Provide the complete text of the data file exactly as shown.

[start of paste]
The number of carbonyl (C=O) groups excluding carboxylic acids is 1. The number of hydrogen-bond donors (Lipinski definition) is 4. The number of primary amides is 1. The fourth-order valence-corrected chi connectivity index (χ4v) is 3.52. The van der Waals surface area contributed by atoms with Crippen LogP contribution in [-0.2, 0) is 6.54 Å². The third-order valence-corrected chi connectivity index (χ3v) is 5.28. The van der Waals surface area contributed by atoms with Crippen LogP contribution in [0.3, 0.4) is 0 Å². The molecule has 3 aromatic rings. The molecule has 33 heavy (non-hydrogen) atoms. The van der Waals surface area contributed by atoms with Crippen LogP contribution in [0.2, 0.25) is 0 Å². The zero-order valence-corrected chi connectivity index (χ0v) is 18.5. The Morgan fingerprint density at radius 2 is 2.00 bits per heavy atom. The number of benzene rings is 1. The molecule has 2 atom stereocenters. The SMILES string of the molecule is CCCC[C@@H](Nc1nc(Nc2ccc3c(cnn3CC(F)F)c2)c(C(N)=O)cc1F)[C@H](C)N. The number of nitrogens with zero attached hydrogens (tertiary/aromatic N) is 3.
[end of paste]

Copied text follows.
The number of carbonyl (C=O) groups excluding carboxylic acids is 1. The number of hydrogen-bond donors (Lipinski definition) is 4. The number of primary amides is 1. The fourth-order valence-corrected chi connectivity index (χ4v) is 3.52. The van der Waals surface area contributed by atoms with Crippen LogP contribution in [-0.2, 0) is 6.54 Å². The third-order valence-corrected chi connectivity index (χ3v) is 5.28. The van der Waals surface area contributed by atoms with Crippen LogP contribution in [0.3, 0.4) is 0 Å². The molecule has 3 aromatic rings. The molecule has 33 heavy (non-hydrogen) atoms. The van der Waals surface area contributed by atoms with Crippen LogP contribution in [0.2, 0.25) is 0 Å². The zero-order valence-corrected chi connectivity index (χ0v) is 18.5. The Morgan fingerprint density at radius 2 is 2.00 bits per heavy atom. The number of benzene rings is 1. The molecule has 2 atom stereocenters. The SMILES string of the molecule is CCCC[C@@H](Nc1nc(Nc2ccc3c(cnn3CC(F)F)c2)c(C(N)=O)cc1F)[C@H](C)N. The number of nitrogens with zero attached hydrogens (tertiary/aromatic N) is 3.